Throw Technicals allowed players to counter and escape their opponent's throw attempts. Personal Actions marked the return of taunts and added effects that benefited users, from increased defense to powering up the next attack. Bonus Stages also returned in this game.
2nd Impact's Arcade Mode consists of eight fights, culminating with the eighth and final fight against a specific final boss for the chosen player character. Gill is fought as either the final boss for a few characters on the playable roster or as the seventh opponent from within Arcade Mode. The chosen player character can also encounter their rival halfway through Arcade Mode if certain requirements are met by the player.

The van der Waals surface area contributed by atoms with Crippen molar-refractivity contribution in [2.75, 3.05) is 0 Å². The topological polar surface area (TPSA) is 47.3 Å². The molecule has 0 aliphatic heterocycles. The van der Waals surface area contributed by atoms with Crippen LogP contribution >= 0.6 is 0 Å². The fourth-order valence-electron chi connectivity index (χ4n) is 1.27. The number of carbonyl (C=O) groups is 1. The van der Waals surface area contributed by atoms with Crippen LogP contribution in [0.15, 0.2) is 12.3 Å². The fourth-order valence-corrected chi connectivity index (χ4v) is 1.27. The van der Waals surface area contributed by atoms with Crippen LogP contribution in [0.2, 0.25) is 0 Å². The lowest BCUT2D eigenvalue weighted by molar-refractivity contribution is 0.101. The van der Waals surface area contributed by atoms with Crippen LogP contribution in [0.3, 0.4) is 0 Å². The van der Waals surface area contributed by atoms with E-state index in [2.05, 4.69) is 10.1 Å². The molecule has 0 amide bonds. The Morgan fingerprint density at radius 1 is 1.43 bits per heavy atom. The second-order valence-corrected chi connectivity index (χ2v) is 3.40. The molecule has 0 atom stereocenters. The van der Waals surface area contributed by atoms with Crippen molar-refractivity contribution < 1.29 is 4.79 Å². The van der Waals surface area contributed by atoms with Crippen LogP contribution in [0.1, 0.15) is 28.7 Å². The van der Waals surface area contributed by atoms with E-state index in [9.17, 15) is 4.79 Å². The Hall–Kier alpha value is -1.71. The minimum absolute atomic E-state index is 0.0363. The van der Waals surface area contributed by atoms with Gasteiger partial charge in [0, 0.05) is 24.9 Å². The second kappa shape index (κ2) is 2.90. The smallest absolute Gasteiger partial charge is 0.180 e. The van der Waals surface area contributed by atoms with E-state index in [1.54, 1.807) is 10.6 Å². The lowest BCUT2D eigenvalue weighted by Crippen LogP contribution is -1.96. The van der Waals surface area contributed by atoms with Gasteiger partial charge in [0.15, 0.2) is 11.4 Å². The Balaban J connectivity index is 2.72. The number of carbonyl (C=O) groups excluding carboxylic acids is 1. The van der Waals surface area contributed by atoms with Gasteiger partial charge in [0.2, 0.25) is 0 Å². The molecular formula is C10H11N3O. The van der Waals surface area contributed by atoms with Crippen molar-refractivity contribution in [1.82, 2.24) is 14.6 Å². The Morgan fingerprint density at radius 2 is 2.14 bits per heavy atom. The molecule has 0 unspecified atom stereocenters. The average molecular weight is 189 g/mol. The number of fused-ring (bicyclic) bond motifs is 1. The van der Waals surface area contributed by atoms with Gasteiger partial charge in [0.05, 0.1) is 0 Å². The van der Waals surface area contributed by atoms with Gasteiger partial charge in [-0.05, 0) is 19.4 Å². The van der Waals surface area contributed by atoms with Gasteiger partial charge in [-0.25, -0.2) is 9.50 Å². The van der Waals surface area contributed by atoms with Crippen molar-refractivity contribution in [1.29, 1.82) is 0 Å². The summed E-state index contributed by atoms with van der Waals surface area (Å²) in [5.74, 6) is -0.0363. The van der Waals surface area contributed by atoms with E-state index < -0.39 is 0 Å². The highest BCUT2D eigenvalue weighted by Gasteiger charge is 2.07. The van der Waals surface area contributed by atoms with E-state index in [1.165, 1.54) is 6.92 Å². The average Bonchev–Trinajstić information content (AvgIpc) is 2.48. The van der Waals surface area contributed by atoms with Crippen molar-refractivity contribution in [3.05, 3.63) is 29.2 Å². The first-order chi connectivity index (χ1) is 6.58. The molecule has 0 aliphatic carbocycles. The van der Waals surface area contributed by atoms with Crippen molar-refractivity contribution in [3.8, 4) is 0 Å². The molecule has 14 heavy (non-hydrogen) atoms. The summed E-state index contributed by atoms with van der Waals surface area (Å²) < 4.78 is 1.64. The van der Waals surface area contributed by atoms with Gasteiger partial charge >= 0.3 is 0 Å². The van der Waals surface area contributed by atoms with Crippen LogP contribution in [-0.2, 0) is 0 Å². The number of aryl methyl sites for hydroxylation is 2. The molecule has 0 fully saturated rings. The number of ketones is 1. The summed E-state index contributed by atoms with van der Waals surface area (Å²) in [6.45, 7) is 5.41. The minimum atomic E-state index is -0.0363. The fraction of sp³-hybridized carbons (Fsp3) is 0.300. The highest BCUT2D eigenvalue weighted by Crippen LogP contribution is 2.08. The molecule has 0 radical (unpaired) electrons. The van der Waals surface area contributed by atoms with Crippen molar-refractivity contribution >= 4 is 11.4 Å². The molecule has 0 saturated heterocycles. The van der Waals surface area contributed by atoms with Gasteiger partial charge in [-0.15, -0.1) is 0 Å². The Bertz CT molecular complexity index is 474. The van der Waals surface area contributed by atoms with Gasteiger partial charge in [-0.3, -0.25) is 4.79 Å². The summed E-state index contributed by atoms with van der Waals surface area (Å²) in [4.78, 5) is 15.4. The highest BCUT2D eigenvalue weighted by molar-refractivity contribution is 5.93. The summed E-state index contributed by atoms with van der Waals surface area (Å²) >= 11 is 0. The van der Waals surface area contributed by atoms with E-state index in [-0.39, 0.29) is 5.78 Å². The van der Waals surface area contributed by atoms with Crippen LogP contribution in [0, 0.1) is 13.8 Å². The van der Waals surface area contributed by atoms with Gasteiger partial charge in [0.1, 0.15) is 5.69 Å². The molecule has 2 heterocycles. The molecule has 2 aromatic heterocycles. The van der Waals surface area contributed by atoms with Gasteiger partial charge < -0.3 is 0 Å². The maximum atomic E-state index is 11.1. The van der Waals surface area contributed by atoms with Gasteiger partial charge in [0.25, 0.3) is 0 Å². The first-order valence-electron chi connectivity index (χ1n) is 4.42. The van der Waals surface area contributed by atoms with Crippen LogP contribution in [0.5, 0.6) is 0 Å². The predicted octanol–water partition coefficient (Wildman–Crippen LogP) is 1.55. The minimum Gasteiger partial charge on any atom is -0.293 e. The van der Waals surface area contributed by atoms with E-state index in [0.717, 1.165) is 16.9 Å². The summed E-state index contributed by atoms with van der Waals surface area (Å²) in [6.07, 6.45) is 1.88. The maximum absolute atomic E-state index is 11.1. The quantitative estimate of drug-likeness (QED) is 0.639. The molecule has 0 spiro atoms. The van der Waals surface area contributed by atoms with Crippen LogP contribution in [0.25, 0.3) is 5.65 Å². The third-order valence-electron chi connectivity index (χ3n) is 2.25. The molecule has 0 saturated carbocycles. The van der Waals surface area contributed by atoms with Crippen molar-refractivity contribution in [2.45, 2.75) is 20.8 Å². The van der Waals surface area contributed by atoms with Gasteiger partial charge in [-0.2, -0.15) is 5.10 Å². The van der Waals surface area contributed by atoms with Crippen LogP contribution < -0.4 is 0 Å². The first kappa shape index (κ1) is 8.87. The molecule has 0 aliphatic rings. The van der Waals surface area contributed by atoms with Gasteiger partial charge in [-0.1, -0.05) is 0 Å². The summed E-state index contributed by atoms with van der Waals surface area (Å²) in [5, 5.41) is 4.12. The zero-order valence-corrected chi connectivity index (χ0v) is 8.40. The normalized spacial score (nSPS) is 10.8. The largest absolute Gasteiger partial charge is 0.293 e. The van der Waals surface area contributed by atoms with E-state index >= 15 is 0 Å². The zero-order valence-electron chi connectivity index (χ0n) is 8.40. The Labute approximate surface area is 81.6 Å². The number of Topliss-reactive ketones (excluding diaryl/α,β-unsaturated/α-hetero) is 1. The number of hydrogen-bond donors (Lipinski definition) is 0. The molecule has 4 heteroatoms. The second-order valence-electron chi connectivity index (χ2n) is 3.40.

A few changes were made to the playable roster, carried over from the first game:
- Akuma reprises his role as a secret boss and is playable as well. His "true" form also appears and is playable in the home console versions.
- Hugo, originally planned to debut in the first game, makes his first playable appearance here, traveling with his manager Poison, who appears during his intro and victory animations.
- Urien is Gill's younger brother who shares a similar moveset (though not similar enough to be considered a clone). Gill himself was made playable for the first time in the home console versions.
- Yun and Yang are now playable as separate characters with their own special attacks and Super Arts.
A compilation of the first two games was released in 1999 as Street Fighter III: Double Impact for the Sega Dreamcast.